Wednesday, April 25, 2007

Gearing Up For New Studies

This Sunday is Fifth Sunday Family Night at West-Ark. I would really like to see this event become community discussion about our life together as believers. Typically, we give attention to the various needs and activities of the ministries within this church. I am all for that. I do want that to continue. Yet, I am eager to find a way to connect all of this with our faith and theology. My hope is that we will speak of what we do and what we believe as a seamless whole.

Fifth Sunday usually serves as a mile marker for me as I order my preaching and teaching schedule. On Sunday morning I will begin a series based on Ephesians 4 -6. It will continue many of the themes from the sermon that Charles Siburt preached on unity and the 1 Cor. 12 sermon I preached this Sunday.

This year I began teaching in the Sunday evening assembly. Sunday I just finished a nine-part study of the seven classical theological topics: theology, christology, pneumatology, hamartiology, soteriology, ecclesiology, and eschatology. I was amazed that the group on Sunday evening received this so well.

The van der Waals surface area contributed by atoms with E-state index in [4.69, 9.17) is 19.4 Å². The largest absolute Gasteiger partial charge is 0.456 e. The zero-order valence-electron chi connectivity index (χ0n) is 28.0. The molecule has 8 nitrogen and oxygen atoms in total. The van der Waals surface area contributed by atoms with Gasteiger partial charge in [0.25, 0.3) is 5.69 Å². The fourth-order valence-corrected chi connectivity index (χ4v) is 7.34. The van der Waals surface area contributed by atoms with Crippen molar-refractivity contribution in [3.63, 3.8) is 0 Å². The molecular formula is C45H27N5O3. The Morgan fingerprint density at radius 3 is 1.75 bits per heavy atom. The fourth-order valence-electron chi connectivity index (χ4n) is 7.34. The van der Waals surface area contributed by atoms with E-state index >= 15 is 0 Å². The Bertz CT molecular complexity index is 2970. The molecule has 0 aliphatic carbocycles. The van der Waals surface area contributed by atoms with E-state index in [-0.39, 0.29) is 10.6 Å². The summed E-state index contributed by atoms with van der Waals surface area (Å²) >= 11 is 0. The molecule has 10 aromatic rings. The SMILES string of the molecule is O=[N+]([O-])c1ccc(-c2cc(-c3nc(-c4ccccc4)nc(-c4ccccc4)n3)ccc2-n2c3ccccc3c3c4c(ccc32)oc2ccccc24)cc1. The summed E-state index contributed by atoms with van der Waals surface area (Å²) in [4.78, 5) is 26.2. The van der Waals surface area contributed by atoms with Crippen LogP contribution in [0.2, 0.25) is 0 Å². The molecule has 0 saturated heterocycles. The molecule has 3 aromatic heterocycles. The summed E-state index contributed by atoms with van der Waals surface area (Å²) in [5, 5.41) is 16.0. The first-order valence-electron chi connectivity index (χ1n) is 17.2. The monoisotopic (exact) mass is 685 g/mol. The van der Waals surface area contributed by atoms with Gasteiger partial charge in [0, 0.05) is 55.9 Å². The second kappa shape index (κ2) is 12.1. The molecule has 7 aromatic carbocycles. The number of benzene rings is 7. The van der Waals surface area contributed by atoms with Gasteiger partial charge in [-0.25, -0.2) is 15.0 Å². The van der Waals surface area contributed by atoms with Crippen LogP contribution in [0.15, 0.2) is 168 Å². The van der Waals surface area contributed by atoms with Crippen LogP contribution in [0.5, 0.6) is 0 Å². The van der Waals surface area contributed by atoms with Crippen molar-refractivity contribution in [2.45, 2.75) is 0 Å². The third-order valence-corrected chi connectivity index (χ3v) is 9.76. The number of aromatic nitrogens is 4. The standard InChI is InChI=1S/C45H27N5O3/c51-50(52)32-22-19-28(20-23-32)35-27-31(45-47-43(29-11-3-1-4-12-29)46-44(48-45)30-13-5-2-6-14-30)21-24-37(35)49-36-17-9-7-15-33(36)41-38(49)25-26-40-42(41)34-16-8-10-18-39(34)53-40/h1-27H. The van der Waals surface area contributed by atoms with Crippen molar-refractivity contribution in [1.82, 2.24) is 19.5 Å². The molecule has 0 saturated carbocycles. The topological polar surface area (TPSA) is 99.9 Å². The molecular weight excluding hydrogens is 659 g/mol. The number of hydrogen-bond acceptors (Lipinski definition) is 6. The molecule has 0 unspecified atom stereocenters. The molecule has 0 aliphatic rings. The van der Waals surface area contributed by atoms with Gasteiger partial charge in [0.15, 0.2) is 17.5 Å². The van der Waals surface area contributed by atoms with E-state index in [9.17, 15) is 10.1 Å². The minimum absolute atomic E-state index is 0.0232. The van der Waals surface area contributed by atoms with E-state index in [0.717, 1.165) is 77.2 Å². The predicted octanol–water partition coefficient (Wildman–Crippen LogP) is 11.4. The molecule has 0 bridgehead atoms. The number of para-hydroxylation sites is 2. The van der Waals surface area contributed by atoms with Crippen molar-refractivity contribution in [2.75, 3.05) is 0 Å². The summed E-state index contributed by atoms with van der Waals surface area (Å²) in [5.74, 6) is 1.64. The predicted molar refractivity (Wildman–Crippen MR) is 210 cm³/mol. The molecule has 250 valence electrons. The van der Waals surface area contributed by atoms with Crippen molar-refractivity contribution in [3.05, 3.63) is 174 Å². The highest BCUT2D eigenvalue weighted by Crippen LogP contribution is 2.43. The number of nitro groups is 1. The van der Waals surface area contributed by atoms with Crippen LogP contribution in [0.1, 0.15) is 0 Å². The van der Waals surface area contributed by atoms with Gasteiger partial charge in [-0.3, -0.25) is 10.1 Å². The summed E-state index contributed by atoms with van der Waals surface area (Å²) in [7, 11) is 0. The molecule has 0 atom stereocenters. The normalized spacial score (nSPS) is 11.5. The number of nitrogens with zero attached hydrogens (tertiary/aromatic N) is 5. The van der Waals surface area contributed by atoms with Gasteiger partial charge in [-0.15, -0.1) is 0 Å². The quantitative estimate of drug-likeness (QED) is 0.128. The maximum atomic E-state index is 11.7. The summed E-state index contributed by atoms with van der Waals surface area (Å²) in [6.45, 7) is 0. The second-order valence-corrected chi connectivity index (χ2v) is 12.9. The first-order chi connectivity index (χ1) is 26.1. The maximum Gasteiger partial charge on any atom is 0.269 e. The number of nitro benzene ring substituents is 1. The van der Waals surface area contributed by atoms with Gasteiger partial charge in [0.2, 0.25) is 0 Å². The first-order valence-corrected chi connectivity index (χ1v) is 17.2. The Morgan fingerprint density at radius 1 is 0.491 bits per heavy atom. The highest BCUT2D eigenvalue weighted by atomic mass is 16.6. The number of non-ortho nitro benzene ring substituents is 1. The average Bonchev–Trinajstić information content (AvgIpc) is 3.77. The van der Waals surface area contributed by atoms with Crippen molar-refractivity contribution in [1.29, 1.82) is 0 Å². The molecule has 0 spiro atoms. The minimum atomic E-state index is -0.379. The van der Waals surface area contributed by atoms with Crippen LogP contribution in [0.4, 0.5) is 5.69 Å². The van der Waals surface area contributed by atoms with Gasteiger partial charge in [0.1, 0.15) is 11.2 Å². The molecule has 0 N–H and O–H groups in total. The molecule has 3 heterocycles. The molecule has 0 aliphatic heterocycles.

I was stumped about our next study, until the eschatology lesson reminded me that I have never studied Daniel in any in-depth way. I have to admit that I read the whole book straight through for the first time that I can recall. I can see why the last part of this book can lead to a lot of misunderstanding. I understand why it is a field bed for all sorts of bizarre scenarios about the end of the world. I also observe that the language of Daniel 7-12 is foundational to the Gospels and especially Jesus' identity as the Son of Man. I look forward to this discussion.

Thursday, April 19, 2007

Defining Reality

Krista Tippett writes the following on the Speaking of Faith webpage . . .

As perpetually horrified as we are of terror and violence, we are riveted by them and we let them define our take on reality. The communications miracles of the 21st century make wondrous connections possible, and yet they also bring us images of horror with an immediacy and vividness that are debilitating. Violent images seem altogether more solid and substantial, more decisive and telling, somehow, than kindness, goodness, and lived peace. It is easy to bow down before these images and give in to the despair they preach.

Tomorrow we will be reminded of the Columbine shooting. The connections between Columbine and Virginia Tech will be drawn. The connections to Waco and the OKC bombing may even enter the discussion. We need to remember. We need to pray for the families and those who have been wounded in so many ways. It is altogether proper to grieve, but let's not give in to despair. The shooters and bombers may have commanded the attention of the media camera, but they do not have the power to define reality.